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Many of the fashion retailers who had plans to open brick-and-mortar stores in 2020 wish they could take it all back. Not so, for Duer co-founder Gary Lenett.

“We just feel very, very fortunate to be in the position we are, given where most of the world is that,” Lenett said on the Glossy Podcast. The activewear brand is cash flow positive, and plans to launch new product categories and 4-8 new stores in 2021. Beyond that, Lenett said, the company wants a foothold in the Asian market.

The Canadian company was founded in 2013 and launched its first product on Kickstarter, a model that Lenett argues is inherently more sustainable. “You’re not creating a bunch of inventory and then trying to create demand; you’re gauging demand and then building the inventory to the demand.”

Duer was “basically doubling” its sales “every year for the last five years,” according to Lenett, and it’s ending 2020 with a 30% bump compared to last. It’s now selling in 52 countries.

The company made inroads with men’s products that are both suitable for exercise and fit the part in an office setting. While first pitching his products, Lenett said, “my barriers were these retail buyers who kept saying to me, ‘No, we don’t want to do light and stretchy. That’s not masculine.’ And I’m going, ‘No, I’m wearing it! It’s actually a superior product.'”

Here are a few highlights from the conversation, which have been lightly edited for clarity.

DTC is indispensable
“To build a brand, it has to be omnichannel. We do sell to 800 retailers worldwide, including Nordstrom, but really the economic engine of our company is our direct-to-consumer. And we see e-commerce and brick-and-mortar just being mere reflections of each other. They have to work together. So, in fact, in Ontario, Canada, our stores had to shut down, unfortunately, because of the pandemic. They closed up everything just before Black Friday. But we were able to ship from the store and utilize that inventory. We’re not thinking of building thousands of retail outlets, but we see it as: We can project our brand and have the omnichannel come together for people in key cities around the world.”

Demand first, manufacturing later
“I did a Kickstarter, and that’s where the seed came from. It’s not like I invented this, but I thought, ‘Why can’t we do this ourselves? It’s so efficient.’ Because with Kickstarter and crowdfunding, you’re not creating a bunch of inventory and then trying to create demand; you’re gauging demand and then building the inventory to the demand. And in our business, probably the biggest cost along the whole value chain is the markdown — where you guess on how much inventory you need, but you’re wrong! You bring in 12 whatever, and you only need eight. So what do you do with the other four? So with our ‘Next’ program — that’s why we named it that — I think it is going to be the next paradigm in apparel, because it just makes so much sense to me, from a sustainability perspective, too. If you think about all the energy, in its broadest sense, that goes into making goods to get thrown into landfills… You know, 67 pounds of clothing per person per year in North America gets thrown into landfills. Why is that? Part of it is fast fashion and the lower price points. But part of it is people just making mistakes on inventory buys on fashion items. So I think it will be the next thing. And essentially, how it works is just like crowdfunding: We develop a prototype, we put it online, we invite our customer base and the market to come and basically vote with their credit card. And if we get enough people who say they want it, then we put it into production, and we deliver it very quickly.”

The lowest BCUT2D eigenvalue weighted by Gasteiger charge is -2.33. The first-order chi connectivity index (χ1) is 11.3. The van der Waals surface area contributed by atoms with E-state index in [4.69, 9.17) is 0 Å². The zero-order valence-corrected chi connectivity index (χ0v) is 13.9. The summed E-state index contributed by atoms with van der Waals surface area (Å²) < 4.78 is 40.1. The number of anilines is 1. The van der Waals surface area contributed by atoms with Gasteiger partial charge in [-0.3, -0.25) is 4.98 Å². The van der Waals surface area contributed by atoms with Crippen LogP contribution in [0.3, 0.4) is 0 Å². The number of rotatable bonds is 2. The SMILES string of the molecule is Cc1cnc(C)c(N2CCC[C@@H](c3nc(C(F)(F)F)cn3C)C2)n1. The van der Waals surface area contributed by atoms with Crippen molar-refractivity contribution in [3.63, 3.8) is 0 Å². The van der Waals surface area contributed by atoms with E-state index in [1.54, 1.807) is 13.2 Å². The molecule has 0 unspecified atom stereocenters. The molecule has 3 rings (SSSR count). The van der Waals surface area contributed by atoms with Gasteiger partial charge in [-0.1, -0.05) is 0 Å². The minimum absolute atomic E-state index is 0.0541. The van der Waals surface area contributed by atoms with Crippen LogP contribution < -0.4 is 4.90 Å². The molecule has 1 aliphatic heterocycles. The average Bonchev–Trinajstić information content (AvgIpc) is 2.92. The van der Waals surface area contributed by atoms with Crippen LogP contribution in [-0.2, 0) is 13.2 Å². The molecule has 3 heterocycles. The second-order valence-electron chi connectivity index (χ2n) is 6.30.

The millennials were right: Experience wins
“I think a lot of us have really woken up to the fact that it’s the simple pleasures. The currency of status — in the jean world at least, but I think generally in the fashion world — used to be how much you spent on your jeans. In fact, we put these big insignias on the back pocket that indicated what you spent on your jeans. To me, that’s B-S. The currency of status now is experience. And I think this pandemic has really accelerated and punctuated that. We’re experiencing incredible growth, actually. We’ve opened up two stores during the pandemic — one was already scheduled, but we went ahead with it — and we’re going to open up two more stores, hopefully, in the next few months. Our e-commerce is way over year-over-year. And now our retail base, especially in Northern Europe and in Canada, is coming back. We just feel very fortunate to be in the position we are, given where most of the world is at.”